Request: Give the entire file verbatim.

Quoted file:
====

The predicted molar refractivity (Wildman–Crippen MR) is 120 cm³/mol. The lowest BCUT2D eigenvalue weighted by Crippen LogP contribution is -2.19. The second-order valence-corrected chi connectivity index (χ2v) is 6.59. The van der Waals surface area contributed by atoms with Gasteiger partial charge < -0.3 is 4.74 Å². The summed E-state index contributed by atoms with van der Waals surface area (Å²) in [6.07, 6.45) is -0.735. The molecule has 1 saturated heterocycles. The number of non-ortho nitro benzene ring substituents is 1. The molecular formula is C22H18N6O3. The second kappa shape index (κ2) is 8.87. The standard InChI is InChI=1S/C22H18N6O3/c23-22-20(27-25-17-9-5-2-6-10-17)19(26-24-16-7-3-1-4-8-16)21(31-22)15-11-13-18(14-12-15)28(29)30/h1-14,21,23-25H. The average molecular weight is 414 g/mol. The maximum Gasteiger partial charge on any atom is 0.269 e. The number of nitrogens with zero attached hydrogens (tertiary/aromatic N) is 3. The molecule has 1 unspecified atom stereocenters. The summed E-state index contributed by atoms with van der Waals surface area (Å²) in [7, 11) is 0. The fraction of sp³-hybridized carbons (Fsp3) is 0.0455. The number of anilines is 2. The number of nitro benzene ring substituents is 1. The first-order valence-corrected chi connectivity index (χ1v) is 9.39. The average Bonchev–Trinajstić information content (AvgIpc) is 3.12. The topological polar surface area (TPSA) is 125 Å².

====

The predicted molar refractivity (Wildman–Crippen MR) is 120 cm³/mol. The lowest BCUT2D eigenvalue weighted by Crippen LogP contribution is -2.19. The second-order valence-corrected chi connectivity index (χ2v) is 6.59. The van der Waals surface area contributed by atoms with Gasteiger partial charge < -0.3 is 4.74 Å². The summed E-state index contributed by atoms with van der Waals surface area (Å²) in [6.07, 6.45) is -0.735. The molecule has 1 saturated heterocycles. The number of non-ortho nitro benzene ring substituents is 1. The molecular formula is C22H18N6O3. The second kappa shape index (κ2) is 8.87. The standard InChI is InChI=1S/C22H18N6O3/c23-22-20(27-25-17-9-5-2-6-10-17)19(26-24-16-7-3-1-4-8-16)21(31-22)15-11-13-18(14-12-15)28(29)30/h1-14,21,23-25H. The average molecular weight is 414 g/mol. The maximum Gasteiger partial charge on any atom is 0.269 e. The number of nitrogens with zero attached hydrogens (tertiary/aromatic N) is 3. The molecule has 1 unspecified atom stereocenters. The summed E-state index contributed by atoms with van der Waals surface area (Å²) in [7, 11) is 0. The fraction of sp³-hybridized carbons (Fsp3) is 0.0455. The number of anilines is 2. The number of nitro benzene ring substituents is 1. The first-order valence-corrected chi connectivity index (χ1v) is 9.39. The average Bonchev–Trinajstić information content (AvgIpc) is 3.12. The topological polar surface area (TPSA) is 125 Å².